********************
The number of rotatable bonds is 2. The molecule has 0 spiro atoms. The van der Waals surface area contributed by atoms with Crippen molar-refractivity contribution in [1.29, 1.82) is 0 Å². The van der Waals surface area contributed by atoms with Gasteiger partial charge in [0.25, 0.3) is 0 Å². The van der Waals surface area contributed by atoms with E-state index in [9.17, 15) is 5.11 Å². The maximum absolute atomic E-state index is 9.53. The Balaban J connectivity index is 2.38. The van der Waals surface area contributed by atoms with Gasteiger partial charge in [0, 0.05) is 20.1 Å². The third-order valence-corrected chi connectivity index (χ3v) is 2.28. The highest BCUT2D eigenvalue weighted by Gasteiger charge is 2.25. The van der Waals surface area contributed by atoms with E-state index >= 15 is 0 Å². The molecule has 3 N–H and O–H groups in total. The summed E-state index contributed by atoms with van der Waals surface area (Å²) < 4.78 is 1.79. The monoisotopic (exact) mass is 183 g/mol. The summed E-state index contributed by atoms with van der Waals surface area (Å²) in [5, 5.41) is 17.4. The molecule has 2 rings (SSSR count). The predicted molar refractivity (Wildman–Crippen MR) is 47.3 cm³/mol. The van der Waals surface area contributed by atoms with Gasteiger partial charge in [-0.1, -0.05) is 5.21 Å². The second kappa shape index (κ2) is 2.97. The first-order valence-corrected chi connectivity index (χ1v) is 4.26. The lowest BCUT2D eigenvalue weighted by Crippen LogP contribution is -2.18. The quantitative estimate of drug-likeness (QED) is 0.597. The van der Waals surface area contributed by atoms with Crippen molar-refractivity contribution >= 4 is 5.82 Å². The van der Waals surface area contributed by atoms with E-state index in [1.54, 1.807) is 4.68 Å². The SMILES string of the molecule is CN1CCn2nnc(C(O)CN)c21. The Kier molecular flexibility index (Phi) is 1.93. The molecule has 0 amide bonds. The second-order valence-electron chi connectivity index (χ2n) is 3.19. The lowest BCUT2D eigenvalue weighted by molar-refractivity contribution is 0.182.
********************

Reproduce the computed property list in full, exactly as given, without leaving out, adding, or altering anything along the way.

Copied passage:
The number of rotatable bonds is 2. The molecule has 0 spiro atoms. The van der Waals surface area contributed by atoms with Crippen molar-refractivity contribution in [1.29, 1.82) is 0 Å². The van der Waals surface area contributed by atoms with Gasteiger partial charge in [0.25, 0.3) is 0 Å². The van der Waals surface area contributed by atoms with E-state index in [9.17, 15) is 5.11 Å². The maximum absolute atomic E-state index is 9.53. The Balaban J connectivity index is 2.38. The van der Waals surface area contributed by atoms with Gasteiger partial charge in [0, 0.05) is 20.1 Å². The third-order valence-corrected chi connectivity index (χ3v) is 2.28. The highest BCUT2D eigenvalue weighted by Gasteiger charge is 2.25. The van der Waals surface area contributed by atoms with E-state index >= 15 is 0 Å². The molecule has 3 N–H and O–H groups in total. The summed E-state index contributed by atoms with van der Waals surface area (Å²) < 4.78 is 1.79. The monoisotopic (exact) mass is 183 g/mol. The summed E-state index contributed by atoms with van der Waals surface area (Å²) in [5, 5.41) is 17.4. The molecule has 2 rings (SSSR count). The predicted molar refractivity (Wildman–Crippen MR) is 47.3 cm³/mol. The van der Waals surface area contributed by atoms with Gasteiger partial charge in [-0.1, -0.05) is 5.21 Å². The second kappa shape index (κ2) is 2.97. The first-order valence-corrected chi connectivity index (χ1v) is 4.26. The lowest BCUT2D eigenvalue weighted by Crippen LogP contribution is -2.18. The quantitative estimate of drug-likeness (QED) is 0.597. The van der Waals surface area contributed by atoms with Crippen molar-refractivity contribution >= 4 is 5.82 Å². The van der Waals surface area contributed by atoms with E-state index in [1.54, 1.807) is 4.68 Å². The SMILES string of the molecule is CN1CCn2nnc(C(O)CN)c21. The Kier molecular flexibility index (Phi) is 1.93. The molecule has 0 amide bonds. The second-order valence-electron chi connectivity index (χ2n) is 3.19. The lowest BCUT2D eigenvalue weighted by molar-refractivity contribution is 0.182.